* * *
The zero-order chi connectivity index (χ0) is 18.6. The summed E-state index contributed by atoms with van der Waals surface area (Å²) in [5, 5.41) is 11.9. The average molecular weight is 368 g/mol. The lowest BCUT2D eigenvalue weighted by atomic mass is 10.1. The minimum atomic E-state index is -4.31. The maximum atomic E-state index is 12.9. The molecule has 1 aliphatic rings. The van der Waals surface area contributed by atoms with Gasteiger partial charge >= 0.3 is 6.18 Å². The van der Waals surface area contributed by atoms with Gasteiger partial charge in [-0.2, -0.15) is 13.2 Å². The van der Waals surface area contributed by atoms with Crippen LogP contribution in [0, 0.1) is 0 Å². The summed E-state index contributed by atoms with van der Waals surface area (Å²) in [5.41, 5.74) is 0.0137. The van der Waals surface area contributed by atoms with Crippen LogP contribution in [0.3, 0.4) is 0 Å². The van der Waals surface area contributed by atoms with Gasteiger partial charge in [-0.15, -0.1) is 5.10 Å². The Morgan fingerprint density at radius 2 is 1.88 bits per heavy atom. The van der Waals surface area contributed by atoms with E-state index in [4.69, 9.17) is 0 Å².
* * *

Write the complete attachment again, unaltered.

The zero-order chi connectivity index (χ0) is 18.6. The summed E-state index contributed by atoms with van der Waals surface area (Å²) in [5, 5.41) is 11.9. The average molecular weight is 368 g/mol. The lowest BCUT2D eigenvalue weighted by atomic mass is 10.1. The minimum atomic E-state index is -4.31. The maximum atomic E-state index is 12.9. The molecule has 1 aliphatic rings. The van der Waals surface area contributed by atoms with Gasteiger partial charge >= 0.3 is 6.18 Å². The van der Waals surface area contributed by atoms with Gasteiger partial charge in [-0.2, -0.15) is 13.2 Å². The van der Waals surface area contributed by atoms with Crippen LogP contribution in [0, 0.1) is 0 Å². The summed E-state index contributed by atoms with van der Waals surface area (Å²) in [5.41, 5.74) is 0.0137. The van der Waals surface area contributed by atoms with Crippen LogP contribution in [0.3, 0.4) is 0 Å². The van der Waals surface area contributed by atoms with Gasteiger partial charge in [-0.15, -0.1) is 5.10 Å². The Morgan fingerprint density at radius 2 is 1.88 bits per heavy atom. The van der Waals surface area contributed by atoms with E-state index in [4.69, 9.17) is 0 Å².